Pros and Cons of the Most Popular Venue Types

Whether you envision your wedding held in a hotel ballroom, a trendy bistro or a sunny backyard, there are pros and cons to consider for each. Here, what you need to know before you book.


Getting married away from home is exciting, glamorous, and a bit unexpected. And no doubt many of your guests will be happy to go along for the ride.

Photo Credit: KT Merry


Change of scenery
“Destination weddings are always beautiful and a favorite of many brides,” says Sargent. “Each far-flung location has its own wonderful attributes.”

Fewer guests saves money
The upside to a smaller guest list is that your catering costs go down significantly. “We went on a three-week-long trip of a lifetime, stayed in the best places, ate wonderful food, and had the wedding of our dreams with only our nearest and dearest,” says New Yorker Beata Santora, of her recent wedding in Italy. “We didn’t skimp and still wound up spending less than most people in New York City pay for just the flowers or dresses.” Fewer guests also allows you to focus more attention on those who made the trip. Which leads to…

Quality time with guests
“What I love most about a destination wedding is that you get to take a smaller group of friends and family away and spend 72 or more quality hours with them in a remote and romantic setting rather than have a single bash in your hometown for 250 people that is all over in five hours,” says Cowie.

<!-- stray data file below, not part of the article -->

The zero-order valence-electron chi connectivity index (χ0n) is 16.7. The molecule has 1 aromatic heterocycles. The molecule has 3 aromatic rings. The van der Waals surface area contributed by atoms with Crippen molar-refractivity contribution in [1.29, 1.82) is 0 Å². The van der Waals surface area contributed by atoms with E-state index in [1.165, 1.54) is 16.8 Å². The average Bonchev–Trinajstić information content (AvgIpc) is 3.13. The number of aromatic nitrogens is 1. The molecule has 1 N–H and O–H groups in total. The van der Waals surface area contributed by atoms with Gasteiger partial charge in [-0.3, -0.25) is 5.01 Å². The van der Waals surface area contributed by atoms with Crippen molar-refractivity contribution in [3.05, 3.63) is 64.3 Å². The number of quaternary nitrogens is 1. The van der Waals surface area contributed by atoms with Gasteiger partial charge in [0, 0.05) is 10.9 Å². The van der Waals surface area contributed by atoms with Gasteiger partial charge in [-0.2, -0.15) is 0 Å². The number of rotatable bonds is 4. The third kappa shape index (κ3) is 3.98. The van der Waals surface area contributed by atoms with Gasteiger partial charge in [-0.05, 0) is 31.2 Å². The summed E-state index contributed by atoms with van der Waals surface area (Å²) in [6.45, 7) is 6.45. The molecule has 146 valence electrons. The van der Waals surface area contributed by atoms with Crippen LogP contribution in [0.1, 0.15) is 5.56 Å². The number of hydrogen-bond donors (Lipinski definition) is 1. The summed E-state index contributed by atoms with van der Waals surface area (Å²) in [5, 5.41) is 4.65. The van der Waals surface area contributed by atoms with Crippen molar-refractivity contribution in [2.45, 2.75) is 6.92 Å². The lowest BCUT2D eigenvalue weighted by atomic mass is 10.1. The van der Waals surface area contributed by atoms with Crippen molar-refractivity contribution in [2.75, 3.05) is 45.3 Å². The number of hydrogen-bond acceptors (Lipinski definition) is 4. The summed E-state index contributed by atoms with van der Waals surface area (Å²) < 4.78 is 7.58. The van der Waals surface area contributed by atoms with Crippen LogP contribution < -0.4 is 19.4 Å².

“Always check the typical weather for your potential date, so you don’t end up in the middle of a rainy season or heat wave.”—Allison Sargent


Guests’ expenses go up
Airfare alone can be a hefty cost for a wedding guest. Then there are accommodations, car rental fees, a wedding gift, and more.

You’re in tour-guide mode
Because you’re taking guests to unfamiliar territory, it’s essential that you make them feel at ease. “As guests respond that they will be attending, let them know that you cannot wait to celebrate with them,” suggests Pryor. “It is also considerate to plan weekend activities for your guests,” she says.

Local customs and resources
With a destination wedding, you will often have to put your trust in vendors located many miles away and with whom you may not be very familiar. “You have to rely on local resources or pay big dollars to ship it all in,” says Cowie. “Getting married in a different country is a challenge because each country has its own set of laws when it comes to marriage,” he says.

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